Day 2: Halong Bay – Hanoi (B)
What better way to experience the natural beauty and spectacular seascape of this UNESCO World Heritage site than on board an Indochina Sails junk!
What better way to experience the natural beauty and spectacular seascape of this UNESCO World Heritage site than on board an Indochina Sails junk!
The next morning coffee, tea and breakfast pastries are on offer from 6:45. Tai Chi lessons are led by our tai chi master at 7:00 before we leave the boat at 7:45 for a walking tour of Titov Beach Island. About one hour is spent on the island allowing time for a climb up the steps to the peak for a breathtaking 360 degree view of the Bay (there is also an expansive viewing deck half way up). After the climb there is time left to relax on the beach and have a swim.
Back on board it’s time for final packing and freshening up before enjoying a full breakfast buffet, including traditional Vietnamese Noodles (Pho). After breakfast guests may relax in the dining room and lounge or on the deck enjoying the last Bay views before disembarkation at 11:00am. Transfer by tender to the pier, relax inside the pier building while waiting for return transportation (optional).
Another Halong cruise: Victory Star Cruise

Paloma Cruise 2 days/1 night

Paloma Cruise is a brand new Chinese wooden junk crewed by a professional, loyal and dedicated team. Come on board Paloma Cruise and be charmed by her exquisite luxury, intimate setting and unrivaled home from home service. An unforgettable way to witness the serene, calm setting of Halong bay’s exceptional natural beauty.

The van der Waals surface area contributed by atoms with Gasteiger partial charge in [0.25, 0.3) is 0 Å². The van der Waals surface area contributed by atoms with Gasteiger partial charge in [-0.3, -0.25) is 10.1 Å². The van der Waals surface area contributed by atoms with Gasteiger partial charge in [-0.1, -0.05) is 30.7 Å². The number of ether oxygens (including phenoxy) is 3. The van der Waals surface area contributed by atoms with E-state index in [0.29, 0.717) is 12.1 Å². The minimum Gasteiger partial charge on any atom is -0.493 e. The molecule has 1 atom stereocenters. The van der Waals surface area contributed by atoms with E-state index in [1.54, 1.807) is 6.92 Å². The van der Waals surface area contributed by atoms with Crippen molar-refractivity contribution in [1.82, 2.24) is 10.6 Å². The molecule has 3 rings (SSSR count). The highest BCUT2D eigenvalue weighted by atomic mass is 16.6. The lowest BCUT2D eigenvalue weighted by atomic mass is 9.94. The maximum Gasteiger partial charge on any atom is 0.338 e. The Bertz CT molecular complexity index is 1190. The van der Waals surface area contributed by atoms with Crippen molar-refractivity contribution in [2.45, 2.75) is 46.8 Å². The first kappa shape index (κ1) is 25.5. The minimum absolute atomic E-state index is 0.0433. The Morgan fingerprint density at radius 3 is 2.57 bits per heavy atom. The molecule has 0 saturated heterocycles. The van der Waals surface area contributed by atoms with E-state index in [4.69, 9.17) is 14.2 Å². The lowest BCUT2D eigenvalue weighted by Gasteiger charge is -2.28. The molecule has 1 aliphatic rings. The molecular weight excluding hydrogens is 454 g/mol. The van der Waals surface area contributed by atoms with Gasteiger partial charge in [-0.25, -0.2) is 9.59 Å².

Paloma Cruise is a brand new Chinese wooden junk crewed by a professional, loyal and dedicated team.
Paloma Cruise is a brand new Chinese wooden junk crewed by a professional, loyal and dedicated team.
Day 1: Hanoi – Halong Bay
07.30 – 08.30 Pick up service by shuttle bus at hotels in Hanoi Old Quarters (optional).
12.30 Arrive at Paloma office, Halong City. Transferred by tender to Paloma Cruise – enjoy welcome drink. Receive cruise briefing, check into cabins and begin your cruise.
13.15 – 13.30 Having lunch – delicious Vietnamese set menu (Massage service is available after lunch and thoughout the cruise).
15.00 Head to Bai Tu Long bay, pass the towns of Hon Gai and Cam Pha, Oan Lagoon, Mat Quy (Monster Head) and Am Tich (Teapot) Islets and Vung Vieng fishing village.
Visit the Vung Vieng fishing village by local rowing boat (01 hour) or Kayak into the village then return to the vessel for your leisure or join one of the following optional activities: Sunbathing, traditional massage, swimming etc.